Wheels - Buying Guide

Skateboard Wheels

Similar to skateboard decks, skateboard wheels have evolved greatly since the dawn of skateboarding. The first skateboard wheels were made of steel, then clay, and were unpredictable and difficult to ride at best.

The first urethane skateboard wheels came out in the 1970’s and changed skateboarding forever. Not only do urethane wheels last many times longer than the primordial steel and clay wheels, but with urethane’s ability to grip and rebound, skaters could now carve turns without sliding, and roll over rough pavement without feeling the rough vibrations of the road.

Urethane brought skateboarding out of its early medieval period, and helped turn it from a simple hobby into a lifestyle embraced by millions. Now, almost 50 years later, virtually every skateboard wheel in production is poured from urethane.

Unlike the skaters of the early 1970’s, we have a ton of options when it comes to high-quality urethane skateboard wheels. The two most important variables in skateboard wheels are size and hardness (also known as “duro”).

Wheel Size

The size or diameter of your skateboard wheels will noticeably affect your skateboard’s performance. A wheel of large diameter will go faster and weigh a little more than a smaller wheel. A large wheel will also raise you and your deck off the ground higher than a smaller wheel. A smaller wheel will weigh less, sit you closer to the ground, and will be easier to maneuver.

Skateboard Wheels Diameter Measured from the Top to the Bottom of the Wheel

Technical street skaters will prefer wheels on the smaller end of the spectrum as the small wheels’ light weight allows street skaters to perform flip tricks more easily. Transition skaters will usually opt for something larger that will carry more speed.

Skateboard wheel diameter is measured in millimeters and the size range is generally 49mm to 75mm. 26 millimeters may seem insignificant if you haven’t experimented much with different sized skate wheels, but even a couple millimeters will make a difference to experienced skaters. To break down wheel size by general riding style, see the table below.

Skateboard Wheels Sizing Chart

Note to Beginners: Try starting out with something in the 52mm - 55mm range. This is a very common size range and will be good for learning the basics.

Wheel Durometer

The hardness or durometer of a skateboard wheel determines how much grip the wheel has and the amount of shock it can absorb. To break it down, a softer wheel will compress when pressure is applied to it, giving it more grip and allowing it to absorb more shock. A harder wheel will barely compress under pressure, giving it less grip, and less shock absorption. A soft wheel will create a very smooth ride, but hard wheels are preferred by most street and transition skaters for their responsiveness.

Riding hard wheels will allow you to feel everything you are rolling over. This awareness will be beneficial as you navigate through rolling transitions in the park or negotiate a collage of concrete and asphalt in the urban jungle. Hard wheels will also respond directly to your movements. When you snap into an ollie, all of the pressure you apply transfers directly to your deck and wheels, giving you maximum pop. Spitfire offers a number of hard wheels.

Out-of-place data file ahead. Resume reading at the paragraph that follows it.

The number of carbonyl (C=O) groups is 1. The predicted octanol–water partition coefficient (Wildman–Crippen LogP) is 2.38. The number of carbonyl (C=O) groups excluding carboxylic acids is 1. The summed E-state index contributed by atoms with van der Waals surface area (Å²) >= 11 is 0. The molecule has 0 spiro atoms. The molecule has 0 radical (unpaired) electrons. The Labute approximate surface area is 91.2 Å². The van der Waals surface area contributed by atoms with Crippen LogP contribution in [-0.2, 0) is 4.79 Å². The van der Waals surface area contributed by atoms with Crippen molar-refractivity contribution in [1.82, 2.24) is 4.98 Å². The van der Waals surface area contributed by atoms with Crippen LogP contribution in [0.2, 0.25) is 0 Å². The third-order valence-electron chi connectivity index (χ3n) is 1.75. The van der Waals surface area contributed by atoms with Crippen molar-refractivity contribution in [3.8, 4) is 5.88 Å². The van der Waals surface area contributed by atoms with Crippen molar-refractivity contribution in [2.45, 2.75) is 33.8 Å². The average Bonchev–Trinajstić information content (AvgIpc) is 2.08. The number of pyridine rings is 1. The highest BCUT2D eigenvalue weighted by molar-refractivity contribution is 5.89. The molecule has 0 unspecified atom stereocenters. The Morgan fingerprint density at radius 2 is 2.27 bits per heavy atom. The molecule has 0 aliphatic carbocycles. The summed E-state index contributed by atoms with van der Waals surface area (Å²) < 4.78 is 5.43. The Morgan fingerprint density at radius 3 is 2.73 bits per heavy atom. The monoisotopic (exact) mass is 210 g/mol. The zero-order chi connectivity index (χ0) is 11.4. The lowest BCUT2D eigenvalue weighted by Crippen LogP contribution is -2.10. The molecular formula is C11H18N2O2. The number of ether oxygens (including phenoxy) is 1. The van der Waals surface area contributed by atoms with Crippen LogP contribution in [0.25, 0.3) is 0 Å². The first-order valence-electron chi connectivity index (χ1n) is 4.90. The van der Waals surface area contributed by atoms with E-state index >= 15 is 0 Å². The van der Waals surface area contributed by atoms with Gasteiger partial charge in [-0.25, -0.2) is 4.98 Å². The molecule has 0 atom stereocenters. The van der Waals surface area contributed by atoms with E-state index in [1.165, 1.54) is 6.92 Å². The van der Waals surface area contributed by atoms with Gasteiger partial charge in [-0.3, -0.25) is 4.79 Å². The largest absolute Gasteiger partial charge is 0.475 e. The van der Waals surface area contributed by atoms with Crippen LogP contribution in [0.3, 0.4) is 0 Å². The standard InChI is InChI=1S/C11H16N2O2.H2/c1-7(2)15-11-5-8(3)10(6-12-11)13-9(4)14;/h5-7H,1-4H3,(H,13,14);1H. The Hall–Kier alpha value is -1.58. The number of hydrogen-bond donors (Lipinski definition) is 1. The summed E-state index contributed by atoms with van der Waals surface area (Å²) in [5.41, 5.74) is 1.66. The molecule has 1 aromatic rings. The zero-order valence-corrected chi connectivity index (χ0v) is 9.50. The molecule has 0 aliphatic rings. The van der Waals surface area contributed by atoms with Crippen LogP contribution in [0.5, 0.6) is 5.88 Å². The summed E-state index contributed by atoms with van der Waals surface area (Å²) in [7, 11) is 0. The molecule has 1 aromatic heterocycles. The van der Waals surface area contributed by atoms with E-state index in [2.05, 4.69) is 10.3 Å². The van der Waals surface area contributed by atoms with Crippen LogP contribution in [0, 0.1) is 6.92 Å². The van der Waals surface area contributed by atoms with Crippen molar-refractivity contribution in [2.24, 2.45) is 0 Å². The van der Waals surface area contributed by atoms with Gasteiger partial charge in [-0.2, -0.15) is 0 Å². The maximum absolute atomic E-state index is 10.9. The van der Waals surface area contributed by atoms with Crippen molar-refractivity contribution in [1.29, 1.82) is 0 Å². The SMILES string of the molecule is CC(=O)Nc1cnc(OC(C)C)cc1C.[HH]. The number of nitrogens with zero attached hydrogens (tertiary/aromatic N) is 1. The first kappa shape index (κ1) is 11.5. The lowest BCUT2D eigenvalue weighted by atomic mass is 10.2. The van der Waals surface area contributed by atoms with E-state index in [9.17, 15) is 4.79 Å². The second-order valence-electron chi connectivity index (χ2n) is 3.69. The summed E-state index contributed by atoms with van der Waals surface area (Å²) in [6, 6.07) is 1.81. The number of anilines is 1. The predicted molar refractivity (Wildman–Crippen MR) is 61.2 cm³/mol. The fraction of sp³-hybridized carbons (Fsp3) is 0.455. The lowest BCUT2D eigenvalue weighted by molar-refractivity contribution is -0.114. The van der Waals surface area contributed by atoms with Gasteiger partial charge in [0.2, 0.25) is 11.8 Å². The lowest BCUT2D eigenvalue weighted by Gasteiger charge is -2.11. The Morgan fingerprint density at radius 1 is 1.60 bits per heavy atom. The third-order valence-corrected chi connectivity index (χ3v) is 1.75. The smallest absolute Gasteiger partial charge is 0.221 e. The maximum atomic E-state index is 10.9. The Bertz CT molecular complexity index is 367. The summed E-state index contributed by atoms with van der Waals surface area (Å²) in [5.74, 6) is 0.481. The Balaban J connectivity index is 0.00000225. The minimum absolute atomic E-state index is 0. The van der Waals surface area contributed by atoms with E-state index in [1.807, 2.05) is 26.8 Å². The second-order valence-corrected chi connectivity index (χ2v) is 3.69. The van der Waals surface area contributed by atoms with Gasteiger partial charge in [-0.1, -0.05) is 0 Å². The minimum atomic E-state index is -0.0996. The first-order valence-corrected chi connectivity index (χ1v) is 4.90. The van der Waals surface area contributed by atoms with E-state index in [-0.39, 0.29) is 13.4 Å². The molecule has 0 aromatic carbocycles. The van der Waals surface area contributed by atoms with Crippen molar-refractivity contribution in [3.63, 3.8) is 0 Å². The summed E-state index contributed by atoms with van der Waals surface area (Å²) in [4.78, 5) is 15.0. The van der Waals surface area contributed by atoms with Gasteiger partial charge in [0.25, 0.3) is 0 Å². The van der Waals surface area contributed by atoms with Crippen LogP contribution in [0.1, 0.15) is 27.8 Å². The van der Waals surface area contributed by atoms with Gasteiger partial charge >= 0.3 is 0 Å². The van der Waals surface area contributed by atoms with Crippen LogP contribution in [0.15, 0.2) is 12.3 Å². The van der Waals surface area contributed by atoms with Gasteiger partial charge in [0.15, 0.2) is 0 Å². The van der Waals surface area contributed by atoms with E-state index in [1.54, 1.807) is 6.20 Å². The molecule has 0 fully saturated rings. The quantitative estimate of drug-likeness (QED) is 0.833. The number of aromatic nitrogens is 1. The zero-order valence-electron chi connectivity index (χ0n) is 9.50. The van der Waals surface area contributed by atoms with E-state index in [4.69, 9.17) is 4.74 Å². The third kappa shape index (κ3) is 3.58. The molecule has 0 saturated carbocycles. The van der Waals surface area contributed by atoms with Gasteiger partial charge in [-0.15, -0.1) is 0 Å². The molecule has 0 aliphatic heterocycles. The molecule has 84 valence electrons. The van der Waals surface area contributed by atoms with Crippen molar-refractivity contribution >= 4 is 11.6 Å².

Softer wheels are great for cruising around and bombing hills at high speeds. They absorb a lot of shock from the road creating a super smooth ride. For some awesome cruiser wheels, take a look at the lineup from OJ Wheels.

Soft wheels are generally not ideal for street or transition skating, as their grippy-ness will cause them to stick to obstacles rather than grind or slide across them. They are also less responsive to your movements, which makes tricks like ollies and kickflips more difficult.

Skateboard Wheels Hardness Chart

Skateboard Wheel Size Chart Based on Type and Style

Wheel durometer is most commonly measured using the “A” scale, the same one used to determine bushing hardness. The A scale is a ranking system of numbers followed by the letter “A.” The larger the number, the higher the durometer, and the harder the wheel. For example 101A would be a very hard skateboard wheel, while 75A would be a very soft one. You can usually see the durometer listed in this manner on a skateboard wheel, along with the wheel’s size. Image of a wheel with size and durometer printed on it. Almost all street and transition wheels are harder than 98A. Cruising wheels are usually around 78A, but can be anywhere between 78A and 90A.

Bones Wheels uses a “B” rating scale to signify durometer. The B scale is a different way of measuring the same thing, and is mainly used for the hardest wheels on the spectrum. The conversion is simple, the B scale reads 20 values below the A scale:

  • 101A = 81B, 102A = 82B, 103A = 83B, etc.

Note to Beginners: It is smart to stick with something around 101A. Anything above 98A will perform well in the street or in the park. Anything softer will probably slow you down. However, if you wish to cruise around on your skateboard and are not much interested in learning tricks, a softer wheel will work well for you. For a good cruising wheel, choose something between 78A and 90A.